we have also had patients on them who really were really very stable, although at our facility we try our best to make these 1:1 nurse/patient ratio assignments whenever possible.

    it takes a while to get the hang of writing down all the numbers every hour, and can get busy if your line (access) is not patent, but certainly you will have help - a preceptor or someone who can show you the ropes, right?

    ask all the questions you can. there are no stupid questions! and anyone who says otherwise is an idiot, so stay away from them!! (haha!) much more stupid not to ask! and yes, unfortunately some nurses do eat the young, so beware - but keep asking, and you will find someone who will help you and guide you. we're not all bad! good luck!
  11. by   Christie RN2006
    Sounds like a patient that we had recently in the ICU where I work. This one particular patient just about coded several times... I never did hear what happened.

    What you mentioned about remembering that there is a patient under all the tubing is very true. As a new nurse, sometimes it is very hard to see past the tubing to the patient. You are so focused on the patients physical needs and getting everything right that you tend to look past the patient emotional needs and their family. It is something that comes with time. I have only been a nurse for a little over a year now and I am starting to get better at it One thing I learned early on is that the family is sometimes just as needy as the patient is. You need to not only provide support for your patient, but their family too. The family will then in turn support the patient. Unfortunately it doesn't always happen that way though.
  12. by   Diary/Dairy
    Quote from tutored
    Yeah, I can, thanks to everyone else for telling me what it is! It's a continuous filtration of the venous blood, through a large vein (my patient's tap is near the subclavian), mainly for patients who can't handle any insults to their hemodynamic stability and therefore aren't candidates for dialysis. My patient is septic on top of everything else wrong (mechanical ventilator, peritonitis with abdominal abscess, heart failure, acute renal failure), so the last thing he needs would be "another" opening into the body! It sure seems like he's toast. Add IV fentanyl, versed, and a muscle relaxant, TOGETHER!!! He's been in for 3-1/2 weeks. I was scared earlier today to start caring for him, but the pep talk from everyone has me excited to learn. Thanks again, everyone!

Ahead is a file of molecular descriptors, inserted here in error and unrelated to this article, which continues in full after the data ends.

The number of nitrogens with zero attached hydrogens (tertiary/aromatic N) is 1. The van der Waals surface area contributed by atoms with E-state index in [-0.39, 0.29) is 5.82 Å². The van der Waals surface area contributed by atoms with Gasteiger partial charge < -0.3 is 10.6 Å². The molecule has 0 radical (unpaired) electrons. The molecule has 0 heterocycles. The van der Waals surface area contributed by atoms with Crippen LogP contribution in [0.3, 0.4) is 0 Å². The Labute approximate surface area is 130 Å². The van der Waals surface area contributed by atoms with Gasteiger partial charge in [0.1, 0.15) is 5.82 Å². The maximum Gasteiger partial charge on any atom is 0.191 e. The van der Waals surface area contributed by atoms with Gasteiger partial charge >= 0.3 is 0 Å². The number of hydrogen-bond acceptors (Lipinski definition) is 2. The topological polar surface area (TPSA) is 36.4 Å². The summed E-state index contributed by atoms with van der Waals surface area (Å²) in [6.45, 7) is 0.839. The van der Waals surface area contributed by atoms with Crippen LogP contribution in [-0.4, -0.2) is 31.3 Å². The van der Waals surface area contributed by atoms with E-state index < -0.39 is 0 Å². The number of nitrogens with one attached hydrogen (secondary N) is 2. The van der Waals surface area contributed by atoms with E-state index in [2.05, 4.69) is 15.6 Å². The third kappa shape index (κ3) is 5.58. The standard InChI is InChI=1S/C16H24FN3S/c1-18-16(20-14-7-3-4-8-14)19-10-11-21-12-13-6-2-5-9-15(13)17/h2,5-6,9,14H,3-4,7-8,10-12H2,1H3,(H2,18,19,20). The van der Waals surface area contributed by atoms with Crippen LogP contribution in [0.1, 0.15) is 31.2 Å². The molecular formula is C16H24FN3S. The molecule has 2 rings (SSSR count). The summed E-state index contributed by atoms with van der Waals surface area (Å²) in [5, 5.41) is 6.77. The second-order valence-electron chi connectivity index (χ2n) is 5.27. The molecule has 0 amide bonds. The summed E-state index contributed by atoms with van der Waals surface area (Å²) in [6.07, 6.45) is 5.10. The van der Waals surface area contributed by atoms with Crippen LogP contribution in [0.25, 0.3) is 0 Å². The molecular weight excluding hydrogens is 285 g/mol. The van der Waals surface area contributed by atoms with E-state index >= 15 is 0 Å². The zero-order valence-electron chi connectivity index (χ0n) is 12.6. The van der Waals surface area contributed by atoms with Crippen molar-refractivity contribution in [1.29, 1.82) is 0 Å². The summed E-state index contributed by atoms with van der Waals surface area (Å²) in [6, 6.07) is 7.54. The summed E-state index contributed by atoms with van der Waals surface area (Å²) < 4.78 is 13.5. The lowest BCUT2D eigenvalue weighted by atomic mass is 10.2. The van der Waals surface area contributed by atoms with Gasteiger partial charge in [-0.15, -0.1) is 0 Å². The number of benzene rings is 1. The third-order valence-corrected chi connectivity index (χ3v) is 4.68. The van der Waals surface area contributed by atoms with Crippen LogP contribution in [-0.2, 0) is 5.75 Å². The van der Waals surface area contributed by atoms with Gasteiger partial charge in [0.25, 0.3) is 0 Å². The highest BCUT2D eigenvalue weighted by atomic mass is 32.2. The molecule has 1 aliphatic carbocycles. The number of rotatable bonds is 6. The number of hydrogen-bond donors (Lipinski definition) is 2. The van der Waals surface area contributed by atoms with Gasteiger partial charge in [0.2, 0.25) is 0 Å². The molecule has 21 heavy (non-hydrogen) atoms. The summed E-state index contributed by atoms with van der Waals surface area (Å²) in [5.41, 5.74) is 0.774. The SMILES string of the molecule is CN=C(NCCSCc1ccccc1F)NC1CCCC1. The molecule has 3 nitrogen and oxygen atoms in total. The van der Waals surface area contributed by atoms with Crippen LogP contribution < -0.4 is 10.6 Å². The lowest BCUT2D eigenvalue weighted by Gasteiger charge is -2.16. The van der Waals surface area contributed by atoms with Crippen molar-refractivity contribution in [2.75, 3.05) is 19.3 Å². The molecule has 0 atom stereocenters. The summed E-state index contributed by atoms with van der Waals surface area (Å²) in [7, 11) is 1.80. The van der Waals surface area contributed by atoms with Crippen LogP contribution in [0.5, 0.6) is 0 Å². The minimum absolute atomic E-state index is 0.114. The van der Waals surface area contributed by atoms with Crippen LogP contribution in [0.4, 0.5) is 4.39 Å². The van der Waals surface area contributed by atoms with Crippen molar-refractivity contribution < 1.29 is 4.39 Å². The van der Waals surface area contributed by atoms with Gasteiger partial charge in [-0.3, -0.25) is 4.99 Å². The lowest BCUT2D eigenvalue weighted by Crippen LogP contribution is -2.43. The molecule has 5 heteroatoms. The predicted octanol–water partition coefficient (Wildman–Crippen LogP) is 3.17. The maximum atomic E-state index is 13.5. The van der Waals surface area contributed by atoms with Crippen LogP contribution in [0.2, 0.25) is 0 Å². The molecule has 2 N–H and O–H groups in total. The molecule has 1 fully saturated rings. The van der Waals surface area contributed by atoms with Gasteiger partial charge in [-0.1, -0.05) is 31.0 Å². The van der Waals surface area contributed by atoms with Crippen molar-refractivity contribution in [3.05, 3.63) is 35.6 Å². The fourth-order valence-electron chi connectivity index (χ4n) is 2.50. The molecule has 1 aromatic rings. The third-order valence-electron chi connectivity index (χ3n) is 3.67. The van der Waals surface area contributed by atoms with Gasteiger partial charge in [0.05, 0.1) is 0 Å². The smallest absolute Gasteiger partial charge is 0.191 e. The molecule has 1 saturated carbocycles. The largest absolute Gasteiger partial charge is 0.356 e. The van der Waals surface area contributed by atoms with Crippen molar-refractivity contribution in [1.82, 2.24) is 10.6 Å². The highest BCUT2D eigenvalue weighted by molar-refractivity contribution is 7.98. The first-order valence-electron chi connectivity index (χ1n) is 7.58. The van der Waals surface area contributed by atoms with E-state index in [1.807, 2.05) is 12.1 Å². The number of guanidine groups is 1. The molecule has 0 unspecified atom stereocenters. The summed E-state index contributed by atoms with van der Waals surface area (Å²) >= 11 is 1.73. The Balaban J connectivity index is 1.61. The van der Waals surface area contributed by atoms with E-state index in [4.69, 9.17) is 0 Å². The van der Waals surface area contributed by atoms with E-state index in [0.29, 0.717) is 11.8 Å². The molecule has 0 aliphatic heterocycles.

Sounds like one fun patient to me - I LOVE the sickies when I can just focus on them - I am working tele now and I miss my vents/balloon pumps/CVVH all that good stuff!!
  13. by   cmo421
    Quote from tutored
    If any of the four kind RNs who responded to my plea for help and info yesterday - thanks again! Today went well, though I felt a lump in my throat when I first went in and saw the CVVH machine with a huge double-lumen line coming out of the subclavian, plus two picc lines, each triple lumen with SEVEN concurrent IV drips, foley draining the worst-colored urine I've ever seen, mechanical ventilation, septic beyond belief, and for flavor, a COMPLETELY OPEN abdominal cavity, with a incision from xiphoid to pelvis, covered only with what looked like a sheet of plastic wrap over it (waiting for preliminary closure in the OR), with four JP drains in various areas. You were all right - he was truly a sick man - I'm assigned to him tomorrow, but I'm afraid he won't survive the OR this afternoon. Thanks again, all of you!:spin:


    my kind of pt, I am jealous,,,,lol . You will learn lots from this one.